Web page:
The tour was led by Nancy Stotz, a regular guide with the Mesilla Valley Audubon Society. The park hosts a birding walk every Saturday and she typically leads two of these per month. Our small group, many visiting here to escape the cold northern winters, gathered in the brick courtyard of the visitor's center next to a second group led by Ranger Dale Dombrowski.

We started off down the path leading through a garden with various labeled plant specimens, including willow and catclaw acacia (which is a "good anti-inflammatory for the stomach and esophagus... and is good for sore throat and mouth inflammations as well as dry raspy coughing," according to medplant.nmsu.edu). Even in late winter the structural beauty of the plants was evident. By late April the park will be starting to green up; I'll be sure to go back at different seasons just to enjoy the varied foliage and blooms.

Stotz was well equipped with a spotting scope mounted on a tripod as she led us through the bright sunshine along the well-maintained Upland Trail, about a half-mile long. A visitor from Minnesota stopped to look through the scope at a bird perched in the top of a cottonwood framed by the Organ Mountains in the background. A flock of white-winged doves skimmed across the trail and Stotz noted that they "first appeared in the 1960s.... We now lead the nation and during the Christmas count we typically have somewhere between 10,000 and 20,000."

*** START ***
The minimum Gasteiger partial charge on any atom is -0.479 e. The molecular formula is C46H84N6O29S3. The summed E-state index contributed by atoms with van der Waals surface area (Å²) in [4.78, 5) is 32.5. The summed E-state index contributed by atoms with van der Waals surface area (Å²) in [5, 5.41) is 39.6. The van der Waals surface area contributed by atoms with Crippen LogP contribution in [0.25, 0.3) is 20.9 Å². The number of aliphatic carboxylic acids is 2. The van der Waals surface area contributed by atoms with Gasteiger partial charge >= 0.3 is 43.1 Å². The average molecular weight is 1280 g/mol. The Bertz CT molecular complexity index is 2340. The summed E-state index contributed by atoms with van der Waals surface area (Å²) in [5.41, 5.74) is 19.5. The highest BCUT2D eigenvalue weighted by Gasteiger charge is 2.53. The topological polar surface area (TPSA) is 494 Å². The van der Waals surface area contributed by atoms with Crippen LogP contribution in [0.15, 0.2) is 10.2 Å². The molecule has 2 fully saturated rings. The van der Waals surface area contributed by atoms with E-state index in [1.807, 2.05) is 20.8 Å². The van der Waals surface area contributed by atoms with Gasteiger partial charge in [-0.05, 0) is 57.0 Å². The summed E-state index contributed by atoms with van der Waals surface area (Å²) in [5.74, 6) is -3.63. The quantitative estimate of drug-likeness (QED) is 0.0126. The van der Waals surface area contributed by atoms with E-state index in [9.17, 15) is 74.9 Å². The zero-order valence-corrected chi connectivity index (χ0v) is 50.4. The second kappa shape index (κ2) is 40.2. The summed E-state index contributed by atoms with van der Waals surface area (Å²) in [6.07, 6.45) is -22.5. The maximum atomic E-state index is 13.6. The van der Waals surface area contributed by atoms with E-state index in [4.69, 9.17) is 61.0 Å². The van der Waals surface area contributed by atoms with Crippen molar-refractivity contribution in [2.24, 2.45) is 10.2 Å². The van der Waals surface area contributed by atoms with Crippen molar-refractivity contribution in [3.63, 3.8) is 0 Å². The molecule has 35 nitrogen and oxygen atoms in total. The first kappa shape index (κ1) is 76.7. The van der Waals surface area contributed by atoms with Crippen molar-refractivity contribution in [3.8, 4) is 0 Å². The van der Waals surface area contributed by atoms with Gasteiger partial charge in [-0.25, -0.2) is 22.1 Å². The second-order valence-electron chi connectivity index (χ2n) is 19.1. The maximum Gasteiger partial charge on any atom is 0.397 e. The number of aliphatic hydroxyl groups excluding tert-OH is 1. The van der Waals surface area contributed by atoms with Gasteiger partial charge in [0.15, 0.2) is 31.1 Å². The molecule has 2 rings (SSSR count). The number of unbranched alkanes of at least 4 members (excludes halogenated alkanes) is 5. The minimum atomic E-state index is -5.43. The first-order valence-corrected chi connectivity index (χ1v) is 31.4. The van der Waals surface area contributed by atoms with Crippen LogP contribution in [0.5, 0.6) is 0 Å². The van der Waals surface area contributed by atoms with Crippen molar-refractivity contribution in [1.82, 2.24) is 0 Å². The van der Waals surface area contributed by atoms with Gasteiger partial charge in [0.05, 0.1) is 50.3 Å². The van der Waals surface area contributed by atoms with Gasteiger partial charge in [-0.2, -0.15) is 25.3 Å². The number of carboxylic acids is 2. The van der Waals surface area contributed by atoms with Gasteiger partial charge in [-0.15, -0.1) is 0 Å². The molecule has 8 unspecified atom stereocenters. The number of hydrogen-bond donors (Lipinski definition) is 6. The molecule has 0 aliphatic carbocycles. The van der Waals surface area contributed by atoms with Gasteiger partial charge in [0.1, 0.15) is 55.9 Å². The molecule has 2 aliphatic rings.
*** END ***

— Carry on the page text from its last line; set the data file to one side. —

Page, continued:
Stopping periodically to set up the scope and point out different bird species, she spoke from abundant experience and showed us more details in her well-loved copy of the Sibley Field Guide, the birders' bible. We took turns viewing the birds she pointed out and asking many questions, not just about birds but other natural things we observed. The soft sand of the trail had been brushed clean by the previous day's strong winds, leaving a clean slate for today's tracks.

Later, our bird-watching group came upon Ranger Andy Caven, who had a spotting scope set up near a curved-bill thrasher, a species related to mockingbirds. Caven admiringly explained, "These birds can sing 200 different calls. It's one of the smartest birds around — it's showing off."

Directions to the Mesilla Valley Bosque State Park

From Interstate 10 take exit 140. Follow Avenida de Mesilla south towards Mesilla to the stoplight at Calle Del Norte and turn right. Go 1.7 miles and turn left onto the gravel road immediately past the bridge over the Rio Grande. Follow the road 1 mile to the visitor center parking area.


Park hours


April-October, 7 a.m.-4 p.m. November-March, 8 a.m.-5 p.m. Open year-round except Thanksgiving, Christmas and New Year's Day. $5 per car, $40 annual state park pass.